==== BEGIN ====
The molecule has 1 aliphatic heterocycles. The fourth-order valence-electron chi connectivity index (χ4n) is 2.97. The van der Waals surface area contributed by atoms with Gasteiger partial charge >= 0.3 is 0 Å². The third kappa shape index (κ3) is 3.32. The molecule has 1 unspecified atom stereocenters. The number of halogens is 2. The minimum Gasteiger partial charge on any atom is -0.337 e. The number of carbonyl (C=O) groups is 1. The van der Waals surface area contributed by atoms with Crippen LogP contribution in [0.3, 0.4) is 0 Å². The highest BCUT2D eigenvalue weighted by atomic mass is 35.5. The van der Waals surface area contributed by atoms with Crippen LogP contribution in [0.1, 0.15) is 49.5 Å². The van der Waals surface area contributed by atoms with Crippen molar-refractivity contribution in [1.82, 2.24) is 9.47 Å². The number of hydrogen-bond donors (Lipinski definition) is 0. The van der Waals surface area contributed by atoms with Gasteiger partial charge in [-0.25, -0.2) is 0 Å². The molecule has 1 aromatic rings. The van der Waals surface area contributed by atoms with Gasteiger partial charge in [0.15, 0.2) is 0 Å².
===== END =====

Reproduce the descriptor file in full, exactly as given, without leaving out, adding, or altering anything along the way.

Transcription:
The molecule has 1 aliphatic heterocycles. The fourth-order valence-electron chi connectivity index (χ4n) is 2.97. The van der Waals surface area contributed by atoms with Gasteiger partial charge >= 0.3 is 0 Å². The third kappa shape index (κ3) is 3.32. The molecule has 1 unspecified atom stereocenters. The number of halogens is 2. The minimum Gasteiger partial charge on any atom is -0.337 e. The number of carbonyl (C=O) groups is 1. The van der Waals surface area contributed by atoms with Crippen LogP contribution in [0.3, 0.4) is 0 Å². The highest BCUT2D eigenvalue weighted by atomic mass is 35.5. The van der Waals surface area contributed by atoms with Crippen LogP contribution in [0.1, 0.15) is 49.5 Å². The van der Waals surface area contributed by atoms with Crippen molar-refractivity contribution in [1.82, 2.24) is 9.47 Å². The number of hydrogen-bond donors (Lipinski definition) is 0. The van der Waals surface area contributed by atoms with Gasteiger partial charge in [-0.25, -0.2) is 0 Å². The molecule has 1 aromatic rings. The van der Waals surface area contributed by atoms with Gasteiger partial charge in [0.15, 0.2) is 0 Å².